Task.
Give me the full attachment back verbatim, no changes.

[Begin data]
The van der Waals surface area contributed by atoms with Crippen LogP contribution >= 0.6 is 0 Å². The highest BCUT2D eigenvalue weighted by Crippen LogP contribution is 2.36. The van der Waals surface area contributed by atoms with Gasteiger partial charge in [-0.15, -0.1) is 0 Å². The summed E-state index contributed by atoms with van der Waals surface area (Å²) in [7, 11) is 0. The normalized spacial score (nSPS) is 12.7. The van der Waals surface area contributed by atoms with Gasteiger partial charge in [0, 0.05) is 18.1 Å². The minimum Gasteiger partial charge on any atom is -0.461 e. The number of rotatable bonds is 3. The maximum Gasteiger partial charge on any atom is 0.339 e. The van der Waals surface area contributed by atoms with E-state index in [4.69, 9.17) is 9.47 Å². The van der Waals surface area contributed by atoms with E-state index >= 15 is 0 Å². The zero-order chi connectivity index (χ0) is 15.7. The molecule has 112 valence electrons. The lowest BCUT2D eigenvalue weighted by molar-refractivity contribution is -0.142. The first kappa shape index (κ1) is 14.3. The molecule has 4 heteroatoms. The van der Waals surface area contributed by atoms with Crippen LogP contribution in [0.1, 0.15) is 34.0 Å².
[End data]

The van der Waals surface area contributed by atoms with Crippen LogP contribution >= 0.6 is 0 Å². The highest BCUT2D eigenvalue weighted by Crippen LogP contribution is 2.36. The van der Waals surface area contributed by atoms with Gasteiger partial charge in [-0.15, -0.1) is 0 Å². The summed E-state index contributed by atoms with van der Waals surface area (Å²) in [7, 11) is 0. The normalized spacial score (nSPS) is 12.7. The van der Waals surface area contributed by atoms with Gasteiger partial charge in [0, 0.05) is 18.1 Å². The minimum Gasteiger partial charge on any atom is -0.461 e. The number of rotatable bonds is 3. The maximum Gasteiger partial charge on any atom is 0.339 e. The van der Waals surface area contributed by atoms with E-state index in [4.69, 9.17) is 9.47 Å². The van der Waals surface area contributed by atoms with E-state index >= 15 is 0 Å². The zero-order chi connectivity index (χ0) is 15.7. The molecule has 112 valence electrons. The lowest BCUT2D eigenvalue weighted by molar-refractivity contribution is -0.142. The first kappa shape index (κ1) is 14.3. The molecule has 4 heteroatoms. The van der Waals surface area contributed by atoms with Crippen LogP contribution in [0.1, 0.15) is 34.0 Å².